Author Archives: Tara Moreno-Goodwin


Me: Do you have any other folklore to share with me?

CP: I actually do have a proverb!

Me: Okay perfect!

CP:The proverb is right is right wrong is wrong and right never wronged nobody!

Me: I’m familiar with this proverb also growing up.

  1. Background: The informant was always told it by her dad growing up when they were fighting with their sister to remind them of their “integrity”. The informant explained to them it was a lesson to not to sink to a level of unkindness in arguments. The informant said that they took it as a reminder to always be a good person even in situations where the other person may be acting unkind. They said that this proverb stuck with them throughout growing up and they believe that it was one of the beginning inspirations of what made them want to become a lawyer. They explained the notion of finding the right solution and dealing with conflict in a mature way connects back to the foundational characteristics of becoming a lawyer.
  2. Context: The informant verbally performed the story to me at the The Ronald Tutor Center on the main USC campus. The informant was verbally told this proverb by their father  in the context of arguments in order to teach them a valuable life lesson. 
  3. My Reflection: This performance is a proverb that acts as a way to teach a moral, valuable lesson on the importance of being kind, holding yourself to a standard in which you do not stoop to a level of unkiness even if others around you are. The informant’s father told this folklore during arguments between their sibling and them which is interesting because it then becomes family folklore in a way since it is directly applied to their immediate families behavior and experience growing up. Although I am not a part of that particular folklore (the tellers immediate family) I still immediately understood the meaning of the proverb as it is applicable to many aspects of life not just sibling rivalry. I think the overarching relatability that probers present is what makes them so impactful and carried on not just within one folk group but through many (even though there may be variations the main theme and lesson is at the foundation). The lesson taught reflects the teller’s identity by reflecting what they were taught to be important while growing up, the family values and expectations are highlighted through the performances of this text.
  1. Me: How do you spell the title of this next piece?

CP: It’s Cucuy.

Me: Okay thank you!

CP: Okay so, Cucuy are these ghosts, demon creatures that hide in the dark. They only appear to children who have been really bad and you don’t have to be outside to see a Cucuy, they can come to your room. So, if you are being a really bad kid the Cucuy come and they have scary bone faces that basically scare you straight. Basically if your mom sends you to your room after being bad  and it’s late at night they will come to you.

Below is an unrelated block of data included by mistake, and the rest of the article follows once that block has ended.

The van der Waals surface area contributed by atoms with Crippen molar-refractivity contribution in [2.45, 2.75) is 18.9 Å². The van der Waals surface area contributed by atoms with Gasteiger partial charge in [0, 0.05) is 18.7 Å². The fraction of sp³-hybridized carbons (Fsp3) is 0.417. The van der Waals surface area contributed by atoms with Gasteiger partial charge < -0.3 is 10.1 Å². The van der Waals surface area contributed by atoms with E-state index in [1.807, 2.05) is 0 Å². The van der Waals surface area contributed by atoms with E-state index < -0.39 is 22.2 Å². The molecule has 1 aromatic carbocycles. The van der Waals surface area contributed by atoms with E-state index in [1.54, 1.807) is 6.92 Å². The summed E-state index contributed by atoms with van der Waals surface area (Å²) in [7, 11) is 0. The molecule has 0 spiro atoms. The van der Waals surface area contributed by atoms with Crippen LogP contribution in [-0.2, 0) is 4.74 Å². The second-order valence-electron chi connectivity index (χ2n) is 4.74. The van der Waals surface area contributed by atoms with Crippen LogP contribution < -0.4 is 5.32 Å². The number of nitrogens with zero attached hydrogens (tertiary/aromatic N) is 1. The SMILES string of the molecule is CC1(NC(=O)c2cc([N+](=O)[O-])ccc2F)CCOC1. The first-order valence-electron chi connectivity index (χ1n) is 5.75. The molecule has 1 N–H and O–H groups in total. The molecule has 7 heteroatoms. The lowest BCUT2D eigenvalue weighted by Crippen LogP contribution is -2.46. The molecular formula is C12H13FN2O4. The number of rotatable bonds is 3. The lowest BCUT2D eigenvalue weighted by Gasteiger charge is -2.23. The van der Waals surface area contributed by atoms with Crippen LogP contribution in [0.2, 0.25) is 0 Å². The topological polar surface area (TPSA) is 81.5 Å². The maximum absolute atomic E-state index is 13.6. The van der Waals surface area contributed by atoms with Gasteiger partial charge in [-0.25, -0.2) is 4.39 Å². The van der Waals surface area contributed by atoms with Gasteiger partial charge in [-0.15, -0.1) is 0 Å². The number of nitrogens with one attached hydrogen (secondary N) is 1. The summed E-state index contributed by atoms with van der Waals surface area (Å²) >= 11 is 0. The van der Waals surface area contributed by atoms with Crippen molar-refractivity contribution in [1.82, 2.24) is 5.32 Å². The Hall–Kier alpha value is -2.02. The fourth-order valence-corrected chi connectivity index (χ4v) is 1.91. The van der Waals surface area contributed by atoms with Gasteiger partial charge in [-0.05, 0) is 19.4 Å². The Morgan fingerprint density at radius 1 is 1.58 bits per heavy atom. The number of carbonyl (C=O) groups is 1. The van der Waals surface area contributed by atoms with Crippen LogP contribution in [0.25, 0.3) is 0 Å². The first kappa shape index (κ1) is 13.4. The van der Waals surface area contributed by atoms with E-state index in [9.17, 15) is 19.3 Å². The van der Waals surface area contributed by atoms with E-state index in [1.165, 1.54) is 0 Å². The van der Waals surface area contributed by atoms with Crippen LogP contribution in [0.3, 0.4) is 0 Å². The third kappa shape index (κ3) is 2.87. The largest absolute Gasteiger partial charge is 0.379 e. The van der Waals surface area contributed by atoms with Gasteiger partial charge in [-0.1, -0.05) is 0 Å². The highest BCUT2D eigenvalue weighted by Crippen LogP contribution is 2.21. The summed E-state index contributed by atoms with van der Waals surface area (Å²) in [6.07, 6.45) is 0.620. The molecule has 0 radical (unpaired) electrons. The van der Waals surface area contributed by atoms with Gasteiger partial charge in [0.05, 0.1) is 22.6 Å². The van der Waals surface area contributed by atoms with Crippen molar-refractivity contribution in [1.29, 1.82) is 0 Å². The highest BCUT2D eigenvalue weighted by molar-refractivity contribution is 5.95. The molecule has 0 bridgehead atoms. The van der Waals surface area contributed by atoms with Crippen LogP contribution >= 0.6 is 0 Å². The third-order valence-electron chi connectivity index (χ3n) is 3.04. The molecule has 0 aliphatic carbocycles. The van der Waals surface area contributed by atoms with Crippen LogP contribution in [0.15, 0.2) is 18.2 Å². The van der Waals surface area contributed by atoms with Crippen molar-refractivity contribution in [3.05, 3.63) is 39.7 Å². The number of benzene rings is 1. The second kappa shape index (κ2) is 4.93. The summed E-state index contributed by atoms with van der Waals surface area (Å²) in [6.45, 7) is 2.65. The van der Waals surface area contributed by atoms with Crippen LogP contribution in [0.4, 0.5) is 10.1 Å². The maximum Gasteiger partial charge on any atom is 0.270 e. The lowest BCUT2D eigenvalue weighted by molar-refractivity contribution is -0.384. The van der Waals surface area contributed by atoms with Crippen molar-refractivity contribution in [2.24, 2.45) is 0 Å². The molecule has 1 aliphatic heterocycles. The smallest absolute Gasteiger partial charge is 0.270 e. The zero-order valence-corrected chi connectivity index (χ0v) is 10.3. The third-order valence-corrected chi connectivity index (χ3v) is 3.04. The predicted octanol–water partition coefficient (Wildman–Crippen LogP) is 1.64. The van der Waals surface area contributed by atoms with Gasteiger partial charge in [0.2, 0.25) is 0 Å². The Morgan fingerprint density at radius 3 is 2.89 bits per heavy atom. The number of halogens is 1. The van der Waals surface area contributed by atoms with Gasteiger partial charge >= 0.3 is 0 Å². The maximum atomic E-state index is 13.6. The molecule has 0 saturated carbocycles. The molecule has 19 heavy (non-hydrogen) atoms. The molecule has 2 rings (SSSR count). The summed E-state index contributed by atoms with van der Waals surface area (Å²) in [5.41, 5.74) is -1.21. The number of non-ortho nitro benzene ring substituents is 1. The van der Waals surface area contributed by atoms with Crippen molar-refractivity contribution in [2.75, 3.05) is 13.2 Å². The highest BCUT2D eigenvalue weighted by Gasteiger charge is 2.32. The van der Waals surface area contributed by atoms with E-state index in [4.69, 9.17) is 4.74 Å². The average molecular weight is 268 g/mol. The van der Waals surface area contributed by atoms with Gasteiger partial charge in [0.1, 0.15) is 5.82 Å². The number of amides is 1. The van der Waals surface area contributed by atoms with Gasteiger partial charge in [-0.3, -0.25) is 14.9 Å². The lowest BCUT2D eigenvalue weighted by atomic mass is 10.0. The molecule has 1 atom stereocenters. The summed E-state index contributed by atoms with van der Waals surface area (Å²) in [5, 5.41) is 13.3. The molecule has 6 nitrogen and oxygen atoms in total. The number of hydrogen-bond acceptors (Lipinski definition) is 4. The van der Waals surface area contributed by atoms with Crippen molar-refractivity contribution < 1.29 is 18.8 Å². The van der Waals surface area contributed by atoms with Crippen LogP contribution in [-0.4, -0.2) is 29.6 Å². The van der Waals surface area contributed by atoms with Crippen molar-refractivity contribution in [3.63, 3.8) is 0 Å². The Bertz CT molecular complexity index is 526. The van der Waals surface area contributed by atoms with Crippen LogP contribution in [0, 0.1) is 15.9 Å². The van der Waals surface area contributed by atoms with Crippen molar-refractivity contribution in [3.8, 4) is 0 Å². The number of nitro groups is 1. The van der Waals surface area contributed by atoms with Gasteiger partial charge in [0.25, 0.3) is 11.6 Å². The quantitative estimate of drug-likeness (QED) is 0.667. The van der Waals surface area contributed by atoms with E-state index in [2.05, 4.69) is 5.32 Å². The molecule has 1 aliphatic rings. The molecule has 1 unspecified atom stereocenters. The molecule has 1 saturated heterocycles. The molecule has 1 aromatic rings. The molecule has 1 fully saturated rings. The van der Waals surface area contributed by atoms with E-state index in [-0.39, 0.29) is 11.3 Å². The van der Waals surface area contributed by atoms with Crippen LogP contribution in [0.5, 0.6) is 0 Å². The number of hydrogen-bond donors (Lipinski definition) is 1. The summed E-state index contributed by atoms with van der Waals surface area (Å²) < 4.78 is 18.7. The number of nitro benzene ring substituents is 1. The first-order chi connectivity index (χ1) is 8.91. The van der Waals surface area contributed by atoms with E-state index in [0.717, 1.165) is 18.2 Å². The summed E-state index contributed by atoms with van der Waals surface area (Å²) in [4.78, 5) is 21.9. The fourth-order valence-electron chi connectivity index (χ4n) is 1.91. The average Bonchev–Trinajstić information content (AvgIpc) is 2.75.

Me: Why do you remember this story and like it?

CP: I like this story because I like ghost stories, it’s scary and somewhat of a warning and a fun Halloween story. 

Me: And where did you hear it from and what does it mean to you?

CP: So I was at a family gathering with my aunts, my mom and her side of the family, they are all Mexican. They were all telling us stories of their childhood and someone brought up and told us Cucuy. They were like, “oh yeah that used to scare me so much, seeing the Cucuy at night” and their mom used to warn them because they were really bad. Why are the stories I remember so dark!

Me:It’s okay that’s how mine is as well! So what does this story mean to you?

CP: For me it doesn’t really mean anything  because I know they aren’t real and my mom didn’t use it as a scare tactic for me but it’s just fun to see some of my mom’s childhood.

  1. Background: The informant likes this story because they enjoy ghost stories. The informant heard it at a family gathering with their moms side of the family who are all Mexican. They were sitting together and telling each other stories of their childhood when one of their aunts brought up this story. The aunt talked about how scared it made her and how they often got it told to them. The informant said it’s not as personal to them because they were never really told it by their mother as a scare tactic but it stuck with them as an interesting part of their mothers childhood. 
  2. Context:The informant verbally performed the story to me at the The Ronald Tutor Center on the main USC campus. The informant was told this story by her Mexican side of the family at gatherings. 
  3. This piece acts as a folktale, specifically a fairy tale with the use of mythical creatures. Fairy tales are entertaining but also convey key messages, lessons and truths sometimes through fear (this text specifically is more scary and a warning sign to the consequences of bad behavior in children). This example reflects the teller’s identity in that it was told by their Mexican family which highlights the cultural aspects of their Mexican heritage as well as family values and culture in teaching children the importance of being well behaved or else creatures will punish you. Others in the same folk group (children, Mexican) would likely find the same main meaning of the consequences of bad behavior but they may apply it to different situations of their childhood. I think those outside of the folk group would be able to understand the intended message but culturally may be met with a disconnect as all groups possess their own key values and beliefs. Although the teller wasn’t told the story by their parents as a scare tactic in their childhood, the presence of the story within their mothers side of the family shows a glimpse into the mothers childhood and culture which makes this piece of folklore relevant to the teller.